NRI groom scam gets an answer, passport of defaulters to be cancelled

First Published 18, Sep 2017, 8:16 PM IST
NRI groom scam could soon see an end with passports of defaulters being impounded
  • The External Affairs ministry has been besieged with complaints by wives of NRI husbands having fleeced them, never to return
  • From south India you have the most number brides who get married to NRI grooms
  • This practice of gaining NRI grooms has been a status symbol in south India and it has often backfired on the bride’s family
  • Will a cancelled passport now help these wives get justice?

23-year-old Saesha from Bengaluru wore the perfect lehenga for her wedding to NRI groom Vishwan. Her parents had found the groom on a matriomonial website which advertised him as a rich NRI man. Looking no further and lured by a prospect of wealth and secure future for Saesha, the bride and groom  exchanged garlands, gold and lots of money on their wedding day.

Her husband flew to the UK, a day after their wedding. Months turned into a year, the henna from her hands faded and so did hope of her husband returning to start a family. That’s when they realised they were duped – their money was gone and so was their groom.


The External Affairs ministry has been besieged with such complaints by wives saying that their NRI husbands have deserted them once their needs were met. Now a committee report mentions that NRIs who harass and/ or desert their wives may end up having their passports impounded or cancelled. So in this case, if the passport of an NRI man is impounded in this case, if he is abroad, he will be deported to India and if he is in the country then the culprit will not be able to travel abroad.

The committee constituted by the ministry of external affairs had come up with this suggestion, reported the Hindustan Times. The report also talked how the committee was recommending the EA ministry to consider even extradition of errant husbands in cases where they thought escaping to another country would save them from the law.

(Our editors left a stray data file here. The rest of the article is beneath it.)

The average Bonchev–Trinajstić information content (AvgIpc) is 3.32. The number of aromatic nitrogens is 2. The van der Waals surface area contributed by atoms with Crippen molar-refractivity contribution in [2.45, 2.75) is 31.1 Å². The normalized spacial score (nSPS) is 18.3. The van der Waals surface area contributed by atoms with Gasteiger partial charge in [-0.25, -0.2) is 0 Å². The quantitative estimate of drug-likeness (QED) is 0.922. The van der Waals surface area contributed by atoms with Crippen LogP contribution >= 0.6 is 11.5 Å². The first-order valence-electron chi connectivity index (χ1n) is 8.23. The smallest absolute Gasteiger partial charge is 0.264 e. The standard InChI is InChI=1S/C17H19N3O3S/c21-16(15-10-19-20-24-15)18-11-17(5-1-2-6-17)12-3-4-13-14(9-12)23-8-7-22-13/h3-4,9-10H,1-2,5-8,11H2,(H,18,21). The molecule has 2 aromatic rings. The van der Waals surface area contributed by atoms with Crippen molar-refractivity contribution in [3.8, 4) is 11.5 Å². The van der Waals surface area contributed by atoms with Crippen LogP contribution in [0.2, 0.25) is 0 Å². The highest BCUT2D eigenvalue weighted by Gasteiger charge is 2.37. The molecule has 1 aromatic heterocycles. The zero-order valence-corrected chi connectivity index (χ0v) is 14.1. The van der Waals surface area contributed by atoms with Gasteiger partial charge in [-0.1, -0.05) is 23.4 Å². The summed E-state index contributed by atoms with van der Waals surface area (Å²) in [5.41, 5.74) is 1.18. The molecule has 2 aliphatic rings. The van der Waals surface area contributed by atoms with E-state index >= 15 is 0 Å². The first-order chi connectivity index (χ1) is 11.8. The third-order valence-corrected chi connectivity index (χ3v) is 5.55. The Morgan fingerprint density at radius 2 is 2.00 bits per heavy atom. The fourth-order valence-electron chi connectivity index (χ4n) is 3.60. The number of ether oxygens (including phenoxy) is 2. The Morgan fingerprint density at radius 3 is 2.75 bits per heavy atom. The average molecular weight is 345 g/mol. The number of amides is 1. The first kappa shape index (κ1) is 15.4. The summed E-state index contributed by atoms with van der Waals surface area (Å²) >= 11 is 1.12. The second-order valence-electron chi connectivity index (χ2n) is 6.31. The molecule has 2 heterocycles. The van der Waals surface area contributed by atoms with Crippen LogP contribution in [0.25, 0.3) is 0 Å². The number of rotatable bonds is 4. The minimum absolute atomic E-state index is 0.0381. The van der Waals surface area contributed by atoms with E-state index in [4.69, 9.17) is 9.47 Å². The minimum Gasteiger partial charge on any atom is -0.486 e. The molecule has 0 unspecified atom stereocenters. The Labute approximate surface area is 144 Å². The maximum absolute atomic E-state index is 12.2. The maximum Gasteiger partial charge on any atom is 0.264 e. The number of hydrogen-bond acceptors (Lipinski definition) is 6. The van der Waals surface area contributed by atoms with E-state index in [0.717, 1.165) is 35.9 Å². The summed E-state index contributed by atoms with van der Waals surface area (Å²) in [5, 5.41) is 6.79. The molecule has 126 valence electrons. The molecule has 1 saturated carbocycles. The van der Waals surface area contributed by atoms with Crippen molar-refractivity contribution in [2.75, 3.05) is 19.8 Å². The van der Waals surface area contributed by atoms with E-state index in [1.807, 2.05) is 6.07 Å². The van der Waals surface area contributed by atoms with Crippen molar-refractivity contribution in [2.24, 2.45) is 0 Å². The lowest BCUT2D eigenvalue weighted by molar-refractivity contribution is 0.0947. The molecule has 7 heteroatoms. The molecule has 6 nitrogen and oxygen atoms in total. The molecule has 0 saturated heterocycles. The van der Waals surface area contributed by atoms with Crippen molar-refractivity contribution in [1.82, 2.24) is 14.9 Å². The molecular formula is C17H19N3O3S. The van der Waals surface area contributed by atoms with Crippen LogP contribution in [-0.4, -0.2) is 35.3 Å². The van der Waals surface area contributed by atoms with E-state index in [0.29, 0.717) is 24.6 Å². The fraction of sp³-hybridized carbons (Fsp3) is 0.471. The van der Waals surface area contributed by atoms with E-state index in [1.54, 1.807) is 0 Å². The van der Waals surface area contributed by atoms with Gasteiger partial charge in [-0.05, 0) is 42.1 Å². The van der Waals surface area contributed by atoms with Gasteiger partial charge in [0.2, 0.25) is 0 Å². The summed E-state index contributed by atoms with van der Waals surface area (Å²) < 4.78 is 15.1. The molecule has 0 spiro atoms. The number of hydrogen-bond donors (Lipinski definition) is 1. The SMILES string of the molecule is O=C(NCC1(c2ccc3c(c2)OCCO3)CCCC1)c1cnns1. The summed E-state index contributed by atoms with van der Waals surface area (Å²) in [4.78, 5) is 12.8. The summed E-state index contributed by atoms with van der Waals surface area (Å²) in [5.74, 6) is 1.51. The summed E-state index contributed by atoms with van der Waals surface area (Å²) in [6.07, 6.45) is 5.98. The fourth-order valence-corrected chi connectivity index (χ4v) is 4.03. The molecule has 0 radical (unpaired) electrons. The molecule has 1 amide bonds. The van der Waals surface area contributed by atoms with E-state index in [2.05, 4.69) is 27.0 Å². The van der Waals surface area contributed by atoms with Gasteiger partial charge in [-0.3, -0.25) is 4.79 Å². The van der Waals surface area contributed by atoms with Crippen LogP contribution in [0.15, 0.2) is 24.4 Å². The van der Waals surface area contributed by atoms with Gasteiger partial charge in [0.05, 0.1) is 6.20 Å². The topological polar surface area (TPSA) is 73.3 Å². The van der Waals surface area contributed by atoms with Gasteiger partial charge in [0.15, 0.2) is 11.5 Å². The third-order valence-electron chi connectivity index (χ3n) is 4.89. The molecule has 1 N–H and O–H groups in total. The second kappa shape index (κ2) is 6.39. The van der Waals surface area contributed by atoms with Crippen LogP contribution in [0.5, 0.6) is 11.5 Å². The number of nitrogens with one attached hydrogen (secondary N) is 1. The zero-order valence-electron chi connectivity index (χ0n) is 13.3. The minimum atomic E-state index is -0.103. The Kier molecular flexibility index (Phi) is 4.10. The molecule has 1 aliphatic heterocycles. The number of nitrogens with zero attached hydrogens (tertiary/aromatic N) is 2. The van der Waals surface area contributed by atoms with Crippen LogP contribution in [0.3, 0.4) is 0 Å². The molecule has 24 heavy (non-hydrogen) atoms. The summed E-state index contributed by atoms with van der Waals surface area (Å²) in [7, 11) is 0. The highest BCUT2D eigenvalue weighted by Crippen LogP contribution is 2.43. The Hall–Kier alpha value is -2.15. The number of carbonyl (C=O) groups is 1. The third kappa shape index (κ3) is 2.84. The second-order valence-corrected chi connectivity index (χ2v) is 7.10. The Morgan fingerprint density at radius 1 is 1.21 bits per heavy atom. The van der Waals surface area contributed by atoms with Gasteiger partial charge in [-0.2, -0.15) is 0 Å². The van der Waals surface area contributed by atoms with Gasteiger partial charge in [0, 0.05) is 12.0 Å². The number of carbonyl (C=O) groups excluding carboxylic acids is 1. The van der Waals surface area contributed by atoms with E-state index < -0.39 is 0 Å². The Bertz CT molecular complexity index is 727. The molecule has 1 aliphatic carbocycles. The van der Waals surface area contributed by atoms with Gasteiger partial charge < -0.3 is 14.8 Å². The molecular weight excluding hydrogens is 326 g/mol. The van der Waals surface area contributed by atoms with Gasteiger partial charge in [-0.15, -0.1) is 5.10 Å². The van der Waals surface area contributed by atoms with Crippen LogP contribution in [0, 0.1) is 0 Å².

In the north, you have the brides of Canada-loving Punjabi men pining away in India, left to their devices by husbands who decamped with money and their dreams. In November last year, the  Telangana State Commission for Women has estimated that there are around 50 cases in Telangana and 200 cases countrywide, of marriages to non-resident Indian men, where the husband has abandoned his wife. An even older, 2009 report by the National Commission for Women says that out of 10 NRI marriages, two result in the wife being abandoned after the honeymoon period.

Most of the complaints to the MEA talk about husbands preventing their wives from accessing their passports, going missing after the marriage and abandoning them in foreign countries.

Down South, you have Gulf wives in Kerala, Karnataka, Andhra and Telangana who spend most of their time either languishing in their parents’ house while the husband is abroad - sometimes providing for the family and most of the times, missing from the happy family picture frame.

This practice of gaining NRI grooms has been a status symbol of sorts, in south India. The woman’s family pay heavy dowry, exchange property and money hoping their daughter’s future will be secured with this advance payment, but the real story of abuse, torture and abandonment begins soon after the vows are exchanged and in some cases before even the marriage is consummated.

Parents feel foreign money equals financial security and a wealthy future for their daughters. However, if the wedding turns out to be a sham, even before the henna dries on their palms, either their daughters are dead or back home at their doorstep